Why You Need to Think About Isometrics


Pain and injuries are weird. Sometimes an athlete can move perfectly in all planes of motion demonstrating a harmonious blend of strength, flexibility and correct firing patterns, and still experience pain.

How does this happen?

Let’s look at a few things with regards to injuries:

  • Injuries are often a cumulative process.
  • Each athlete’s response to an exercise is going to be different.
  • Causes of insidious injury are much more hypothetical.
  • Injury and adaptation are both the result of stress. No stress, no progress, no injury.

Regardless of the exercise we are performing, we for the most part are training the same way on a daily basis, moving our joints through a full range of motion over and over again.

What about training our joints NOT to move?

What I’m talking about is isometric exercises. I’m sure if we were to look at just about any gym’s programming, the list of isometric exercises utilized are limited to three to seven different variations of planking.

How many exercises have you programmed for your members this week, month or even year that involved isometric exercises? Just like it seems like a no brainer that you wouldn’t program Snatches seven days a week, how often are you varying the different types of contractions — isometric, concentric and eccentric?

We should be programming a blend of all three to help eliminate these preventable over-training injuries.

Why Isometrics?

  • Most importantly, they are safe. Of the three types of contractions, isometrics are the only ones that don’t cause the release of inflammatory mediators.
  • They train stiffness.
  • They build body awareness.

Where do we start?

This month, let’s apply this concept to pull-ups. If we look at pull-ups, whether strict or kipping, we always seem to be running after intensity and volume alone. We are always going for more reps or more weights, viewing anything outside of that as a regression.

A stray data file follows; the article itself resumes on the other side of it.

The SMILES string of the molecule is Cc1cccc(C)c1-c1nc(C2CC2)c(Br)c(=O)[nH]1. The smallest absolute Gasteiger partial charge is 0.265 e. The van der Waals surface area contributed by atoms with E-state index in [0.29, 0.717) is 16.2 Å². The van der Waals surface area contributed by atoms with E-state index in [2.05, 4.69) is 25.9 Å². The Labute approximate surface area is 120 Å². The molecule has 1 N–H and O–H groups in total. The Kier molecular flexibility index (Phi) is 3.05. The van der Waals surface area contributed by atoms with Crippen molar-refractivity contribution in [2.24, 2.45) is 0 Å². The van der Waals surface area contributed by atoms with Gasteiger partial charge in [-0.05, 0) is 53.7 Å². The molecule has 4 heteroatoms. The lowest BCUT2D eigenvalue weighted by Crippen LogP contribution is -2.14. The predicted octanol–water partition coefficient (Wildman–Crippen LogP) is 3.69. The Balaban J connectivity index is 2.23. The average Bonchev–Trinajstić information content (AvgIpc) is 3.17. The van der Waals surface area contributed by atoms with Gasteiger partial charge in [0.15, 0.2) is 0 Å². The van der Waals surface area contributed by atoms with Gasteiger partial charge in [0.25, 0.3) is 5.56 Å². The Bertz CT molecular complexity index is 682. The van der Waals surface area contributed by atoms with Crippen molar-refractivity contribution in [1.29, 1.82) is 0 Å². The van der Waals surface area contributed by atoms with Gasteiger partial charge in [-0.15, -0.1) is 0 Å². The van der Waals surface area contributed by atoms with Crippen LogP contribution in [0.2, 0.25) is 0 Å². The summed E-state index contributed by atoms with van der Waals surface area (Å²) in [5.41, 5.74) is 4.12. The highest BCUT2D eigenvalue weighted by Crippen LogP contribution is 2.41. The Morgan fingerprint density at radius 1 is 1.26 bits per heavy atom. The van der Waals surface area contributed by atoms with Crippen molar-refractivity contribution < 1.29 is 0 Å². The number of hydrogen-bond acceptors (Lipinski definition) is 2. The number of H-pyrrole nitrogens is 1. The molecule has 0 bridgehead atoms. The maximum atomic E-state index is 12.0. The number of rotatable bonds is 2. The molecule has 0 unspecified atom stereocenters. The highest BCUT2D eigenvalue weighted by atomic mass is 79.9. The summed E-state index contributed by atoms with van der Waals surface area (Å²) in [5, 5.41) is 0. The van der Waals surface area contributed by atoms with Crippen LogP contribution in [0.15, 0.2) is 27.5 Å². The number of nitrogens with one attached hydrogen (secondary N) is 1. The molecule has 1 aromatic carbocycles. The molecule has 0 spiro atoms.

How many of us are using isometrics to build strength around a specific position in the arms, upper back and core? I know all of us have a weak spot in the pull-up position, whether it is at the top, mid point or bottom of the movement.

Isometric training is not only a fantastic way to train around pain if any athlete is experiencing pain with pull-ups, but it is equally as effective way to prevent those pull-up injuries from happening in the first place.

The above boxes are to serve as a programing cheat sheet. You can combine any grip variation from the first column with any variation from the second column. For example you can do pronated, 90/90 hang, as just one example.

These different variations can be performed for strength or in a WOD. With all these different isometric positions, you want to maintain a strong hollow body position.

Dr. Wes Hendricks graduated from the University of Western States with a doctorate in chiropractic and a bachelor’s degree in human biology. He owns and operates Rebuild Health and Performance in Charleston, South Carolina. Visit drwesleyhendricks.com or follow him on Instagram @drweshendricks.